Victoria and South Australia are crying foul after a Four Corners investigation claimed New South Wales cotton growers siphon billions of litres of water purchased by taxpayers for return to the environment under the Murray-Darling Basin Plan.
It further claimed to have evidence that top NSW government officials assisting irrigators in profiteering from undermining the plan, and last year proposed walking away from the plan altogether in conversations with irrigators.
Both Victoria and SA governments’ water ministers are now calling for a judicial inquiry, while the NSW water minister has directed his departmental secretary to investigate.
SA Water Minister Ian Hunter said he was “stunned” by the allegations that NSW public servants were “complicit in undermining their own water laws” but already had suspicions about the state’s commitment to the plan:
“If the allegations are correct, that at a very senior level in the public service in New South Wales that people have turned a blind eye to this, then that is very concerning,” Hunter said.
“There needs to be an independent judicial review – independent of government, independent of politics … a senior judicial figure, because this strikes at the very heart of the public service in NSW, if the allegations are correct.”
Acting Victorian Water Minister Martin Pakula told media that Victoria had done the “heavy lifting” in returning water to the environment:
“The Murray basin plan is about getting the best outcome for the environment, economy, farmers and communities — that can only happen if all jurisdictions work within the rules of the agreement,” Pakula said.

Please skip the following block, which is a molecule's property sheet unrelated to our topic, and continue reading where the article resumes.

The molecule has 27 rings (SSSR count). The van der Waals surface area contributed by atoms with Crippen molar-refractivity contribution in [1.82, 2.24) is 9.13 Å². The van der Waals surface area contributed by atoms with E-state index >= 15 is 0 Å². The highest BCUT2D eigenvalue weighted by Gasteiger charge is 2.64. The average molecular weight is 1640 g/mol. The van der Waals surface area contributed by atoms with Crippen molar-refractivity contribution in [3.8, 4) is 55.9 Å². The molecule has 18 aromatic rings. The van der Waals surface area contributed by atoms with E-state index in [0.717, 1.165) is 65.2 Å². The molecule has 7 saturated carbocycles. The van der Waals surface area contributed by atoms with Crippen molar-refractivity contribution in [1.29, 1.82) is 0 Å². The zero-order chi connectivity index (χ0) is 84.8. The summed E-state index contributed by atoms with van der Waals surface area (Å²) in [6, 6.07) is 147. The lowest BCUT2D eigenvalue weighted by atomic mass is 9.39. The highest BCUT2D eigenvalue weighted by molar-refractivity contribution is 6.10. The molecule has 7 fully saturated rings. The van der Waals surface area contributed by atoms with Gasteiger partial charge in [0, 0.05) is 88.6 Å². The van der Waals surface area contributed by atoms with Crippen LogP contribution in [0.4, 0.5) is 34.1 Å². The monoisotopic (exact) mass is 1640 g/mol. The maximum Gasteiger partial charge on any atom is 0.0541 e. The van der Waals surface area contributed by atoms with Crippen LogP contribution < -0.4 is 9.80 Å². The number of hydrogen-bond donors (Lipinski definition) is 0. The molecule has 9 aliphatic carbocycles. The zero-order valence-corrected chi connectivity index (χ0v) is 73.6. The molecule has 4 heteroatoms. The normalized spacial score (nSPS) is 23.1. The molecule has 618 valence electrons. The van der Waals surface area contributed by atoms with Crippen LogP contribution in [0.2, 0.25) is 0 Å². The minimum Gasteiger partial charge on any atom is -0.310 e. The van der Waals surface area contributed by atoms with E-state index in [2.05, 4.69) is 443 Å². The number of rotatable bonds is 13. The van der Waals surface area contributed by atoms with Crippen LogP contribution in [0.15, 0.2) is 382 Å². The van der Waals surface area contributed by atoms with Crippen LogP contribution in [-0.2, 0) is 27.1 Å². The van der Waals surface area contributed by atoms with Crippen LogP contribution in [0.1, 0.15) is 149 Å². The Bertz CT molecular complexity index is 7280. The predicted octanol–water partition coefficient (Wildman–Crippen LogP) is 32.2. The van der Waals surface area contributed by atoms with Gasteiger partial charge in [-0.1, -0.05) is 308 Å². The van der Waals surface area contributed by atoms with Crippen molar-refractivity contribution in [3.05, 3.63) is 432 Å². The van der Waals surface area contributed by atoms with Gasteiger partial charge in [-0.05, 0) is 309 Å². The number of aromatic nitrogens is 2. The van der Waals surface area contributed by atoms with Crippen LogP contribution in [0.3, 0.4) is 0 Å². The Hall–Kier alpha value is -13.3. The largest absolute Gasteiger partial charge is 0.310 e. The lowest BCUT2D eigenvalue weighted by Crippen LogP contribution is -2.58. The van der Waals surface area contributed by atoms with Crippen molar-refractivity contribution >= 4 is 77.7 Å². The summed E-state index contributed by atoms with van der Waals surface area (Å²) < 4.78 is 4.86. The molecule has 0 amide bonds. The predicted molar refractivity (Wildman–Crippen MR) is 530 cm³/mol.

More than $3 billion in public funds spent on water buybacks since the plan was announced 10 years ago.
The statement from NSW Primary Industries and Regional Water Minister Niall Blair in full:
The NSW Government remains committed to the Murray Darling Basin Plan, while seeking the best deal for NSW communities within that framework.
It’s wrong to suggest that a change to the water rules in NSW in 2012, somehow undermines our determination to see the Plan through.
I have directed the Secretary of the NSW Department of Industry to provide an urgent overview of all the compliance matters raised in the program.
I have also asked for clarification around the circumstances of the Deputy Director General [Gavin Hanlon]’s briefing.
The Department established a new quality improvement process for regulation on July 1, 2016, with an independent advisory committee led by the NSW Land and Water Commissioner and the former head of the NSW Environment Protection Authority.
The Secretary will engage these advisers in preparing a suitably robust and independent process to complete the analysis of these issues.
Additionally, the Secretary will also seek advice from the Ombudsman to maximise the effectiveness of the investigation.
We acknowledge the importance of every drop of water in the basin, but the fate of the Murray-Darling Basin Plan won’t hinge on irrigators in the Barwon-Darling.
This Government is determined to address the economic, environmental and socio-economic concerns around the river system, with local communities front and centre in this balancing act.